Comment on: Is home the best place to die?
As the anonymous person to whom Michael Stone refers above I would like to confirm that he has largely understood my point correctly. However, my husband also said that, in addition to the points made by Michael, he founf the whole business of having to visit the hospital - and staying for long and unpredictable periods - added to his stress when coupled with looking after the family at home. He found caring was much easier at home.
As a nurse, I can understand the clinician's perspective - but I am not sure the converse is true!
The above comments indicate the problems we are facing with regard to hospital food and illustrate the difficulties well. I entirely agree with Rick Wilson (above) that the food and its presentation are only half the story but, in responding to Mark Radcliffe's piece about the quality of hospital food, this was inevitable. We all know that many other issues require addressing not least the ward environment, attitudes to food and presentation of meals. Nursing attitudes and actions are also important. But none of these address the fundamental issue of the quality of the food. Even if all the other factors are 'right' this will be for naught if the food is unpalatable, inedible or unappealing.
I would like to address the above comments. Firstly, I do not deny that the Schools Food Trust is a good organisation with entirely laudable aims (to transform school food and food skills, promote the education and health of children and young people and improve the quality of food) they do not, themselves produce food so their purpose is a different one. They do, however, provide guidance and recommendations so something similar for the NHS would be an excellent idea.
Second, if you return to the text above, you will note that I did NOT advocate that patients should be fed on burgers and chips - in fact I specifically stated that they should not! BUT what I did suggest that we used the skills of a company such as MacDonalds to help and guide the NHS in HOW to produce food of an APPROPRIATE nutritional and quality standards suitable for patients and their conditions.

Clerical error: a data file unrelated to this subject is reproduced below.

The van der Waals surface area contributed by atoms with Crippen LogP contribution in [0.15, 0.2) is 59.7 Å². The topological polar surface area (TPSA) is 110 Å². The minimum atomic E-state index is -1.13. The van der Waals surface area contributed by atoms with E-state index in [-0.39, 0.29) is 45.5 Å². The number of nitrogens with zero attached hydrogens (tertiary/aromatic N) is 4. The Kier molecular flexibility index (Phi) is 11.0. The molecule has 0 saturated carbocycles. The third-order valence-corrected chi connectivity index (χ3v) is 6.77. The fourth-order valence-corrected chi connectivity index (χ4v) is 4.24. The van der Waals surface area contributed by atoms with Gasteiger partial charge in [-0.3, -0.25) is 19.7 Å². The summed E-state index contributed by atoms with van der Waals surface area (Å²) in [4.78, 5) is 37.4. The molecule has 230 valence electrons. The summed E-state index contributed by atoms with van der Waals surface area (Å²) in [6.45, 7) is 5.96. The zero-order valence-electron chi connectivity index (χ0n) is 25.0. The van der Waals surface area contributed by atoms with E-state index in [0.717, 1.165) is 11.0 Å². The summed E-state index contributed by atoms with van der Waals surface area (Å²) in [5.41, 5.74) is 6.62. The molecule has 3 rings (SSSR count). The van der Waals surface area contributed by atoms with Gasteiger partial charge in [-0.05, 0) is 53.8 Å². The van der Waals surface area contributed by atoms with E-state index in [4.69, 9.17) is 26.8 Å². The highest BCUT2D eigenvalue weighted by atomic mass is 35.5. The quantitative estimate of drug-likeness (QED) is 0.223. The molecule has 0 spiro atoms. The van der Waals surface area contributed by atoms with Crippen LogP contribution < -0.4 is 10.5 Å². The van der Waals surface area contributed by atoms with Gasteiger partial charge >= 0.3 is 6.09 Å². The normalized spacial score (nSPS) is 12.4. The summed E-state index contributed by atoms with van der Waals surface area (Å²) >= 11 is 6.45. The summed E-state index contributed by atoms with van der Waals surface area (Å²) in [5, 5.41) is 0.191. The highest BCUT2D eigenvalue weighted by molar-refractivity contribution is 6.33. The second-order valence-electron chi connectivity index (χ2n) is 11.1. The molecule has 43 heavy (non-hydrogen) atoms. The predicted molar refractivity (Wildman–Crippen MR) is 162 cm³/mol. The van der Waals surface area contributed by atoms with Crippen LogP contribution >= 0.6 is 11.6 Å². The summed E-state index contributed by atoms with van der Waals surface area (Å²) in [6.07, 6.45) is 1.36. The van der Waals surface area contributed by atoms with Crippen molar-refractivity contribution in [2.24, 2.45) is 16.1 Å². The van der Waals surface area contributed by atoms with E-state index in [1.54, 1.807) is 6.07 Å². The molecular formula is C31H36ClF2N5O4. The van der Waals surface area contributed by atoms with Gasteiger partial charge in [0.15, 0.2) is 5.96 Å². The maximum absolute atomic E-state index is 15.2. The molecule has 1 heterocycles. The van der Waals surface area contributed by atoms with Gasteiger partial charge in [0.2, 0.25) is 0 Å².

Sara talks about her experiences of 'awful' and 'unidentifiable' food and yet questions my 'ironic' statement about McDonalds. Patients need food, they need nutrients and they need something to stimulate their appetite - MacDonalds seems to fit the bill!
However, how much better it would be if hospitals were to take their role in nutrition more seriously. It is surely up to us as professionals and patient advocates to play our role in this aspect of care and campaigning for appropriate food for our patients?
How I agree with Stephen O'Connor above. As both a nurse and a nutritionist I have been writing about - and advocating for - good nutrition in hospitals for more than 25 years. We know about the incidence of malnutrition in hospitals, and we know that patients report food is often inedible - is it really beyond the wit of man (or at least hospital managers, practitioners and the DH) to draw links between these two facts and do something about them? Obviously yes!
Secondly, Mark, you seem to have forgotten the important fact that it is crucial that patients eat - and food that is not eaten is of the lowest nutritional value. Short term consumption of a diet that is high in fat and/or salt will do little harm while failure to eat will inevitably inhibit recovery. Perhaps McDonalds should be given the franchise since they regularly produce - at all times of the day and night - highly palatable food of a standard nutritional value which is superior to many meals produced in hospitals!